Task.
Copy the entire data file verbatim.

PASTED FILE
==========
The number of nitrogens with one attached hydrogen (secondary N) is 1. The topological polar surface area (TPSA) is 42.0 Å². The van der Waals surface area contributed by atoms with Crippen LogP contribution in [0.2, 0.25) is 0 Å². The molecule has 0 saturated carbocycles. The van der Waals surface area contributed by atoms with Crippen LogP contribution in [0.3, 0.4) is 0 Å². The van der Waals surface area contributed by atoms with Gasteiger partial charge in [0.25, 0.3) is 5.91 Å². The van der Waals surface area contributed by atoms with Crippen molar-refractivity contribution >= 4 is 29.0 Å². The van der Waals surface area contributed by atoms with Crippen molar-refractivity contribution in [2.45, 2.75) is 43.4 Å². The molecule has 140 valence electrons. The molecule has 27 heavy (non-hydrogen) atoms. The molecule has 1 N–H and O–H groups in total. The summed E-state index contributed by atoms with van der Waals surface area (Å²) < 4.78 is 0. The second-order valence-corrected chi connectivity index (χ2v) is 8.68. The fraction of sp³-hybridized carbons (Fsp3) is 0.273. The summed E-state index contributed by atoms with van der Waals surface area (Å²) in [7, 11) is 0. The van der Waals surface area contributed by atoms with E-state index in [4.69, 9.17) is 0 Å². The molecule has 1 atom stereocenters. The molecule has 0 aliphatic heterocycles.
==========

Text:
The number of nitrogens with one attached hydrogen (secondary N) is 1. The topological polar surface area (TPSA) is 42.0 Å². The van der Waals surface area contributed by atoms with Crippen LogP contribution in [0.2, 0.25) is 0 Å². The molecule has 0 saturated carbocycles. The van der Waals surface area contributed by atoms with Crippen LogP contribution in [0.3, 0.4) is 0 Å². The van der Waals surface area contributed by atoms with Gasteiger partial charge in [0.25, 0.3) is 5.91 Å². The van der Waals surface area contributed by atoms with Crippen molar-refractivity contribution >= 4 is 29.0 Å². The van der Waals surface area contributed by atoms with Crippen molar-refractivity contribution in [2.45, 2.75) is 43.4 Å². The molecule has 140 valence electrons. The molecule has 27 heavy (non-hydrogen) atoms. The molecule has 1 N–H and O–H groups in total. The summed E-state index contributed by atoms with van der Waals surface area (Å²) < 4.78 is 0. The second-order valence-corrected chi connectivity index (χ2v) is 8.68. The fraction of sp³-hybridized carbons (Fsp3) is 0.273. The summed E-state index contributed by atoms with van der Waals surface area (Å²) in [7, 11) is 0. The van der Waals surface area contributed by atoms with E-state index in [4.69, 9.17) is 0 Å². The molecule has 1 atom stereocenters. The molecule has 0 aliphatic heterocycles.